Gone are the days when we slathered on tanning oil, set up shop on a beach chair, and baked to a crisp in the hot summer sun.
Now we know how important it is to stay protected from the sun’s rays—UV exposure is responsible for up to 90 percent of the visible signs of aging, The Skin Cancer Foundation in NYC reports.
Problem is, it’s not as easy as grabbing a tube of sunscreen from the drugstore shelf and calling it a day. With so many different levels of SPFs and active ingredients, choosing a sunscreen can be confusing as heck. We’re here to take the mystery out of sunscreen, and help you learn which sunscreen will keep you protected and gorgeous.
Fact #1: There are different types of sunscreens—and it might take some experimenting to find the one that’s best for you.
Dermatologists divide sunscreens into two different categories: physical and chemical. “Physical sunscreens sit on top of the skin’s surface and work by deflecting UV rays. Chemical sunscreens sink into skin’s top layer, and actually absorb UV rays,” explains Eric Schweiger, M.D., founder of Schweiger Dermatology in New York.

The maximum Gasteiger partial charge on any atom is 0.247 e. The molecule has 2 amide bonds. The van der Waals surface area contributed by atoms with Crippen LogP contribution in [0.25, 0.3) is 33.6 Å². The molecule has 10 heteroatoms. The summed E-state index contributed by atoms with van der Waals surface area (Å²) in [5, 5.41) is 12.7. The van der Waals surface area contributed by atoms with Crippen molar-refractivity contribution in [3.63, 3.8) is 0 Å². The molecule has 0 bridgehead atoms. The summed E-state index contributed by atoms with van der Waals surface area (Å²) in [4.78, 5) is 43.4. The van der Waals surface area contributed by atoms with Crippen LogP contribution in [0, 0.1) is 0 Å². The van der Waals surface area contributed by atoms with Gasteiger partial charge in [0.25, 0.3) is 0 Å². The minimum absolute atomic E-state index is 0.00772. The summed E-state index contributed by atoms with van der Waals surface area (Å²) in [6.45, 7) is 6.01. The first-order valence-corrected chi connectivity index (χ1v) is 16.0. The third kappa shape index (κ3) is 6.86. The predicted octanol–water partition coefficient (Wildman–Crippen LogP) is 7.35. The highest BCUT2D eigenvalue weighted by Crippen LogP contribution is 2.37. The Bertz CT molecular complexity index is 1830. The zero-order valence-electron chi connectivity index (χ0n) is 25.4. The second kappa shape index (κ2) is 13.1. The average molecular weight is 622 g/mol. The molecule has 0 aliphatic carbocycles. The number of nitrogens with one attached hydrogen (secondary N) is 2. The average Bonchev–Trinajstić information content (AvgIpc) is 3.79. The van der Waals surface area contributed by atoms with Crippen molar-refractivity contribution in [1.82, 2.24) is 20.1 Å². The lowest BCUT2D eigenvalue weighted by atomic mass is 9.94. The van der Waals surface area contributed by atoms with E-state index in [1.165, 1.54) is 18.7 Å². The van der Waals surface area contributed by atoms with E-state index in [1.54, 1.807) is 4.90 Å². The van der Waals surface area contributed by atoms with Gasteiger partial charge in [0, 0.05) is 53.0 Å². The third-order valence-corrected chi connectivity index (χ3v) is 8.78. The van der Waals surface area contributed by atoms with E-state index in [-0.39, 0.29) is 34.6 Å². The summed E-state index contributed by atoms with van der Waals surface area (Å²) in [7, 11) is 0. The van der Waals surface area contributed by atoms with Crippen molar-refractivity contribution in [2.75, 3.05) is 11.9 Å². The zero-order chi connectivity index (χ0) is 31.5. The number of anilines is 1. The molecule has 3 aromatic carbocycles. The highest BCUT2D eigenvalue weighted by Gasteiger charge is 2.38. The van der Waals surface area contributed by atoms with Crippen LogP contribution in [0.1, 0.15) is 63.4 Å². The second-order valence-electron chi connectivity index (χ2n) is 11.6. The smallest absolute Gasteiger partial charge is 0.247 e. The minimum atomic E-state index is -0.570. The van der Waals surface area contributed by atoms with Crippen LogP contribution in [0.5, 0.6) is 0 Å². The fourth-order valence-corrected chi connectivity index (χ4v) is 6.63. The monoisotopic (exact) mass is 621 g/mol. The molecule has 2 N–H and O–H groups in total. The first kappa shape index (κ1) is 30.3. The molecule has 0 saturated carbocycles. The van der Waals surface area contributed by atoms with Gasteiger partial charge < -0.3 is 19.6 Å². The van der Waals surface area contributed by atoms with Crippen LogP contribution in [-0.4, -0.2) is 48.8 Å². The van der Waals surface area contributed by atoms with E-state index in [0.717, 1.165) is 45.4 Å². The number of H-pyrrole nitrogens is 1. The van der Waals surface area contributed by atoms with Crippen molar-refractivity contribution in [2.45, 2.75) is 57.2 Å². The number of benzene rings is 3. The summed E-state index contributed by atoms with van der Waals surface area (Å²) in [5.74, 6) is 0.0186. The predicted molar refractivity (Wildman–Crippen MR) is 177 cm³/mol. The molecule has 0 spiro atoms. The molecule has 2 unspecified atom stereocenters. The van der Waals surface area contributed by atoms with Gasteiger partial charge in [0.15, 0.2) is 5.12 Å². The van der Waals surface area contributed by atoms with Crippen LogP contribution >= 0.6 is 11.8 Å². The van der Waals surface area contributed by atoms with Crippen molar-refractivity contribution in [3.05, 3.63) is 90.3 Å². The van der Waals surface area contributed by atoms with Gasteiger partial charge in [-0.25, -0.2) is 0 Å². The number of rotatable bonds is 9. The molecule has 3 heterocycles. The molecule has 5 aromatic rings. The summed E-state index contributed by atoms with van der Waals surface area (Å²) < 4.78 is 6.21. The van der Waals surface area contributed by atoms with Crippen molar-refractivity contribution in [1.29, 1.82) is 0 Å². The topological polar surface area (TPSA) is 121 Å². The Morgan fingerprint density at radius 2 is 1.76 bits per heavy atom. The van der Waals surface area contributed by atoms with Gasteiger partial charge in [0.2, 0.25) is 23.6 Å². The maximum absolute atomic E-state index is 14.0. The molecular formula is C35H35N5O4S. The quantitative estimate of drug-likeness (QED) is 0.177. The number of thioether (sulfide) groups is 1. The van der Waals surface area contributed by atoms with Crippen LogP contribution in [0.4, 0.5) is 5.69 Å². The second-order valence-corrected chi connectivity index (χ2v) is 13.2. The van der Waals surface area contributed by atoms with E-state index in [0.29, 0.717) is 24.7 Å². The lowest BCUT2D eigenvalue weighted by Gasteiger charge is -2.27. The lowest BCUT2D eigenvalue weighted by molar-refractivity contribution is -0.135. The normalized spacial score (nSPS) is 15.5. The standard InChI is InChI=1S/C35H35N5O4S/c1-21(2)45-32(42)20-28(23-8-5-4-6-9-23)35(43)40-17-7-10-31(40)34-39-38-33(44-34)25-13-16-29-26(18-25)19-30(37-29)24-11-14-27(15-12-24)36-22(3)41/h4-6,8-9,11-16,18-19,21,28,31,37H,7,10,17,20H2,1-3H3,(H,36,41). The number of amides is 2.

The most common ingredients in physical sunscreens are zinc oxide and titanium dioxide. When it comes to chemical sunscreens, there’s a much wider range of ingredients. Some of the most common include avobenzone, oxybenzone and ecamsule (better known by its trade name, Mexoryl).
So is either physical or chemical sunscreen superior to the other? When it comes to protection, zinc oxide is the hands-down winner. It blocks the entire UV spectrum all by itself. Titanium dioxide is in second place, and both are ideal for sensitive skin. “They tend to be less irritating,” explains Dr. Schwieger. Physical sunscreens are also a better pick if you need to head outside immediately. “They work immediately to reflect UV light, unlike chemical sunscreens, which need to be absorbed for 30 minutes before they work effectively,” says Arielle Kauvar, M.D., founding director of New York Laser and Skincare.
The drawback? Physical sunscreens have a bad reputation for thick formulas that leave a white film on the skin. But recent technology has allowed for companies to create physical sunscreens that are lightweight and sheer.
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